Parents, make your voices heard because schools have embraced tech big-time, with a lot of reform and financial encouragement from politicians, tech folks, and textbook publishers, too.
Take the $8.5 billion textbook giant Pearson’s recent shift from print to digital, announcing that future updates of its 1,500 U.S. titles will happen digitally. Progress? An academic push into the 21st century? A student cost-saving move?
Whatever you want to call it, Pearson’s CEO John Fallon says, “We’ve reached a tipping point” and, according to him, “The $300 textbook is dead.”
Tipping point, indeed, and yet…
- Teachers continually voice concerns about the negative effects of on-screen reading, yet their classrooms overflow with tech devices at a cost of ongoing billions—much to the glee of textbook publishers and tech giants.
- A Learning Agency’s quantitative analysis found that “the more hours American 4th and 8th grade students spend every day on computers during English/language arts, the lower their reading scores. Math scores did not slip as much.
- A June Reboot Foundation report on classroom tech found that on international assessments, “the more students used tech in schools, the lower the nation ranked in education achievement.”
- A study by the American Institutes for Research found that Massachusetts students who took the 2015 state exam online did significantly worse than those who took the paper version—and lower-performing, special education, and English language learners did the worst.
- A recent meta-analysis of some 33 research studies by University of North Dakota’s Virginia Clinton found that “reading from paper has a small, statistically significant benefit on reading performance” and that “readers using paper saw better performance without having to expend more time or effort.”
Says Clinton, “There is legitimate concern that reading on paper may be better in terms of performance and efficiency.”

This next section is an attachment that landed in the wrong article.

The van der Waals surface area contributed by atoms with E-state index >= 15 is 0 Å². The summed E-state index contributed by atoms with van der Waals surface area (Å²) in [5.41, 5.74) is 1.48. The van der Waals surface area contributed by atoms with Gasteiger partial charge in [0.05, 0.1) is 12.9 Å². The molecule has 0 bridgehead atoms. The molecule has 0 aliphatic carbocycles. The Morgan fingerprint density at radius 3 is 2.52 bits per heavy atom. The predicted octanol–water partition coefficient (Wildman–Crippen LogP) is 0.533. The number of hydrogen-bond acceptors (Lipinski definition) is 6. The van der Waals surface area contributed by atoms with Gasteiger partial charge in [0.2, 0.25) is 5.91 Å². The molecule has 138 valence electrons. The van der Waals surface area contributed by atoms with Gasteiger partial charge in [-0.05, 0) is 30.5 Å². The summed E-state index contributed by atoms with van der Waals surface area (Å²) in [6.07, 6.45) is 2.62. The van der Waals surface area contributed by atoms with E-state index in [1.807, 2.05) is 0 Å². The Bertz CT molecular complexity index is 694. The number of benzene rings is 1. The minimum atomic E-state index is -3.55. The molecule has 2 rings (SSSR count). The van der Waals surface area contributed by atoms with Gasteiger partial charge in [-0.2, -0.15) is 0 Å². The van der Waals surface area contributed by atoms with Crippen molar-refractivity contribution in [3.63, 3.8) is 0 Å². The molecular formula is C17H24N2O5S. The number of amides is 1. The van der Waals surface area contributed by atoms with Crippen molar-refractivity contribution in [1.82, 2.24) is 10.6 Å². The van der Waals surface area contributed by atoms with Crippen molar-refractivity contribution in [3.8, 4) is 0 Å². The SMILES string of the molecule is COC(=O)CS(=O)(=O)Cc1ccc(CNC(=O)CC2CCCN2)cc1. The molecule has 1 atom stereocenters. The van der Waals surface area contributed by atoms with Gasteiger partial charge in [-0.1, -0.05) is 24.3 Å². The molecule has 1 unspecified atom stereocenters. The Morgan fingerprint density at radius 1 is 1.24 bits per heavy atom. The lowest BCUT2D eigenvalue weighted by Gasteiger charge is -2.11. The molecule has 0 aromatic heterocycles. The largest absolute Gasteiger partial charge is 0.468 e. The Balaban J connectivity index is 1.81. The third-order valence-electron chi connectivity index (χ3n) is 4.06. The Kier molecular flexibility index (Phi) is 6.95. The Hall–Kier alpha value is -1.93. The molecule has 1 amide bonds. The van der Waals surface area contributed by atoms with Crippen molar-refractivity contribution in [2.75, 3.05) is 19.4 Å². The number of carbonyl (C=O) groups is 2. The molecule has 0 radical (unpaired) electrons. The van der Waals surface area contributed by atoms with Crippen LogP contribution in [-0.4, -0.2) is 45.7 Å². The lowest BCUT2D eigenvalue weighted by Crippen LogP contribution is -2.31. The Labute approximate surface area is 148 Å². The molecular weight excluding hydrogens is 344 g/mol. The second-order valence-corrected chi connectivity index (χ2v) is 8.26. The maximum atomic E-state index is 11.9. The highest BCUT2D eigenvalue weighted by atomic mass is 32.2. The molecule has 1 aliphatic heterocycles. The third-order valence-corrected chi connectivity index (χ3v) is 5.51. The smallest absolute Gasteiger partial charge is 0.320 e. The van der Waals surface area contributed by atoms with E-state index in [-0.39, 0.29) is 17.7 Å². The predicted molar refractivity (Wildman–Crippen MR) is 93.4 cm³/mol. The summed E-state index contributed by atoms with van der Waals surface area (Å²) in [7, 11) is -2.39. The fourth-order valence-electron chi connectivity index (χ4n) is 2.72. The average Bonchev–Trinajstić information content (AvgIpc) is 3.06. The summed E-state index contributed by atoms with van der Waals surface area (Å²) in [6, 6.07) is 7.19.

In other words: Paper beats screens if you want your kids understanding what’s read, remembering it, and drawing connections, especially from expository text.
Writes teacher, blogger, and education advocate Stephen Singer: “Even under the best of circumstances, the act of reading on a device is different than reading a printed page… The old style of reading was transformative, absorbing on a much deeper, richer experience. The newer style is more superficial, mechanical, and extrinsic…”
And that should be the bottom line, yet…
Waterford Upstart’s “kindergarten readiness program” for 4-year-olds is almost entirely online. In 2019, some 16,000 “graduated,” and, by 2020, the company predicts that number will hit 22 ,000.
Oh, yes… Pennsylvania Governor Tom Wolf has now signed a “flexible instruction days” bill allowing schools to replace snow days and the like with lessons read online at home.
Am so glad I’m not a kid anymore!
With thanks, Carol (www.schoolwisebooks.com)
I’ve read that engaging our audiences’ minds (students’ minds) for 20 seconds helps them remember the point being made. Meaningful activities can do this plus they can be a lot of fun. Are such activities being promoted, Carol?
Much of it tech-driven, as far as I can tell.